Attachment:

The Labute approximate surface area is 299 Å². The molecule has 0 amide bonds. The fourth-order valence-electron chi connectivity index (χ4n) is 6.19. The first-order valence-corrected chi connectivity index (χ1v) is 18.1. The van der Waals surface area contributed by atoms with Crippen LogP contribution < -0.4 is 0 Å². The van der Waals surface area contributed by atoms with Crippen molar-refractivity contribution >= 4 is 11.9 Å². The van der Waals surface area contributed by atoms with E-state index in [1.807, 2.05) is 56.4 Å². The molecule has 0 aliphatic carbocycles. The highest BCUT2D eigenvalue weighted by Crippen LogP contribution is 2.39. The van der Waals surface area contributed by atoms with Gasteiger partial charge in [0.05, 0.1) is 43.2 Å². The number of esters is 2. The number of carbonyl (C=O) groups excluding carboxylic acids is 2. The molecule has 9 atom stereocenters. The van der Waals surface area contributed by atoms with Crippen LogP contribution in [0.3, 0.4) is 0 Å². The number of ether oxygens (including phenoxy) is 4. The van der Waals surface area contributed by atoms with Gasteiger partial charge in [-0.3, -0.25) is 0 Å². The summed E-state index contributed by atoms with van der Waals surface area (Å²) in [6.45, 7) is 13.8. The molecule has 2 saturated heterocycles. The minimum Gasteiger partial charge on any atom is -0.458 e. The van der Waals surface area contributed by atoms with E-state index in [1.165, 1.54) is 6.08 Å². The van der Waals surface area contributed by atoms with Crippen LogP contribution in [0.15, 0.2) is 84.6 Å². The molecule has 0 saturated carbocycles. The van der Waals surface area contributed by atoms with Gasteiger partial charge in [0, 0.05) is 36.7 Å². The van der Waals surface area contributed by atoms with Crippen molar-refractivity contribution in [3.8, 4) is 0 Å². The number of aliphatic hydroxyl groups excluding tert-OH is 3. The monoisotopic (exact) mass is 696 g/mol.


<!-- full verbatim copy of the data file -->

The Labute approximate surface area is 299 Å². The molecule has 0 amide bonds. The fourth-order valence-electron chi connectivity index (χ4n) is 6.19. The first-order valence-corrected chi connectivity index (χ1v) is 18.1. The van der Waals surface area contributed by atoms with Crippen LogP contribution < -0.4 is 0 Å². The van der Waals surface area contributed by atoms with Crippen molar-refractivity contribution >= 4 is 11.9 Å². The van der Waals surface area contributed by atoms with E-state index in [1.807, 2.05) is 56.4 Å². The molecule has 0 aliphatic carbocycles. The highest BCUT2D eigenvalue weighted by Crippen LogP contribution is 2.39. The van der Waals surface area contributed by atoms with Gasteiger partial charge in [0.05, 0.1) is 43.2 Å². The number of esters is 2. The number of carbonyl (C=O) groups excluding carboxylic acids is 2. The molecule has 9 atom stereocenters. The van der Waals surface area contributed by atoms with Crippen LogP contribution in [0.3, 0.4) is 0 Å². The number of ether oxygens (including phenoxy) is 4. The van der Waals surface area contributed by atoms with Gasteiger partial charge in [-0.3, -0.25) is 0 Å². The summed E-state index contributed by atoms with van der Waals surface area (Å²) in [6.45, 7) is 13.8. The molecule has 2 saturated heterocycles. The minimum Gasteiger partial charge on any atom is -0.458 e. The van der Waals surface area contributed by atoms with E-state index in [1.165, 1.54) is 6.08 Å². The van der Waals surface area contributed by atoms with Crippen LogP contribution in [0.15, 0.2) is 84.6 Å². The molecule has 0 saturated carbocycles. The van der Waals surface area contributed by atoms with Gasteiger partial charge in [0, 0.05) is 36.7 Å². The van der Waals surface area contributed by atoms with Crippen molar-refractivity contribution in [3.8, 4) is 0 Å². The number of aliphatic hydroxyl groups excluding tert-OH is 3. The monoisotopic (exact) mass is 696 g/mol.